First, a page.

Bonhoeffer on being a change agent

There so many great quotes to pull from Eric Metaxas's biography of Dietrich Bonhoeffer. I am thoroughly enjoying getting to know this man. He was incredibly bold to break away from the state church, it's Nazi compromised form calling themselves "German Christians". He also had many sympathizers who wanted him to help them change it from within, but Bonhoeffer had no hope for that approach.
He had become convinced that a church that was not willing to stand up for the Jews in its midst was not the real church of Jesus Christ. On that he was quite decided.
He was far ahead of the curve, as usual. Some wondered whether he was just kicking against the goads, but when someone asked Bonhoeffer whether he shouldn't join the German Christians in order to work against them from within, he answered that he couldn't. "If you board the wrong train," he said, "it is no use running along the corridor in the opposite direction." pp. 186-7
He was part of a polite and submissive Christian culture weakened by it's theological liberalism and pride in it's historical place in Christian history. Bonhoeffer grew up liberal but became more conservative through university and after experiencing the black churches, specifically the Abyssinian Baptist Church, of New York City while taking classes at liberal Union Theological Seminary. As he sought to distinguish the true church in Germany from the Nazi-compromised one he wrote a confession.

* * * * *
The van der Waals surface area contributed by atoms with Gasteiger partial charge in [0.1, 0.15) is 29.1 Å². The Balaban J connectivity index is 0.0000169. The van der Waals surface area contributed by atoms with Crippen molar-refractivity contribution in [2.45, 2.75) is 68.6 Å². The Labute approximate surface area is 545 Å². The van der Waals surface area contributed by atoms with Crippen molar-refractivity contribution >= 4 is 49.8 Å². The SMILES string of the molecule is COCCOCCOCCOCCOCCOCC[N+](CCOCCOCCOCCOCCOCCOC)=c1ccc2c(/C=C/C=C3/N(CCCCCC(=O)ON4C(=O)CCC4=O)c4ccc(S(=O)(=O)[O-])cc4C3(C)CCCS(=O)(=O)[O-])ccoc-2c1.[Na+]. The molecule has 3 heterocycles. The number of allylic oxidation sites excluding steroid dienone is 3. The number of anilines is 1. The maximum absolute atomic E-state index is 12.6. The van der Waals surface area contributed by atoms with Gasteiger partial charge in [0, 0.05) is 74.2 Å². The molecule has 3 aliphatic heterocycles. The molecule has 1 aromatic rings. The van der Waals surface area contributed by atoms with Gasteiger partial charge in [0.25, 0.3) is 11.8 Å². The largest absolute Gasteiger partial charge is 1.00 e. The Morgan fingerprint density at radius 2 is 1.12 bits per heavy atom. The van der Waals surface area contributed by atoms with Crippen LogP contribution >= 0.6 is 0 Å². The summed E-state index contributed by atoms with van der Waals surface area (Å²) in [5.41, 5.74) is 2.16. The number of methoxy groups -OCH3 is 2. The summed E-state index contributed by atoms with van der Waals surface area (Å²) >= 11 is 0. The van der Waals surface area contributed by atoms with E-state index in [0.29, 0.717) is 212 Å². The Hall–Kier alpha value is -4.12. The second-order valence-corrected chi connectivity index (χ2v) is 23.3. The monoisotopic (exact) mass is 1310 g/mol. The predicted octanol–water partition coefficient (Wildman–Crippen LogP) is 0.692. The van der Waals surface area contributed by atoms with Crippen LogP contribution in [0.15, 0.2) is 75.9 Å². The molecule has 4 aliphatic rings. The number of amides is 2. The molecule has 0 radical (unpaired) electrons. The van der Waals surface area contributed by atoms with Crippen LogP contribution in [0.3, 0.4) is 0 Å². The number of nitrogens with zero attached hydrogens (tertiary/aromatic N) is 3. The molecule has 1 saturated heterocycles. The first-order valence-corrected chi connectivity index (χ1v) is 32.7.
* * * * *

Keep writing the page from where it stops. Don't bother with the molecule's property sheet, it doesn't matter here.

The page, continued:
The chief goal in writing the Bethel Confession was to spell out the basics of the true and historic Christian faith, which contrasted with Ludwig Mueller's facile and inchoate "theology." Bonhoeffer and Sasse had the task of making the distinctions between the two sides crisp and clear.
After three weeks of work, Bonhoeffer was satisfied, but then the document was sent to twenty eminent theologians for their comments. By the time they were through, every bright line was blurred; every sharp edge of difference filed down; and every point blunted. Bonhoeffer was so horrified that he refused to work on the final draft. When it was completed, he refused to sign it. As would happen so often in the future, he was deeply disappointed in the inability of his fellow Christians to take a definite stand. They always erred on the side of conceding too much, of trying too hard to ingratiate themselves with their opponents. p.185
I think it is a lesson all american believers have to pay attention to, whether conservative or progressive. Hitler was hailed as a savior for the country. The same has been claimed by many presidential cheerleaders in America. All disappoint. There is only one savior. There is only one faith. Like healthy food, it can be presented in many ways, but eating compromised food is dangerous to anyone's health. The ways it can be compromised are legion, but it is possible to be constantly reforming and reexamining the expression of our faith against the text of our faith, God's word to us, and comparing everything against it. If it results in persecution without deviating from its historical expressions, then we may be closer than ever to our persecuted Lord. If it results in the partnership of politicians with small compromises, then we may have moved further away from the good news.


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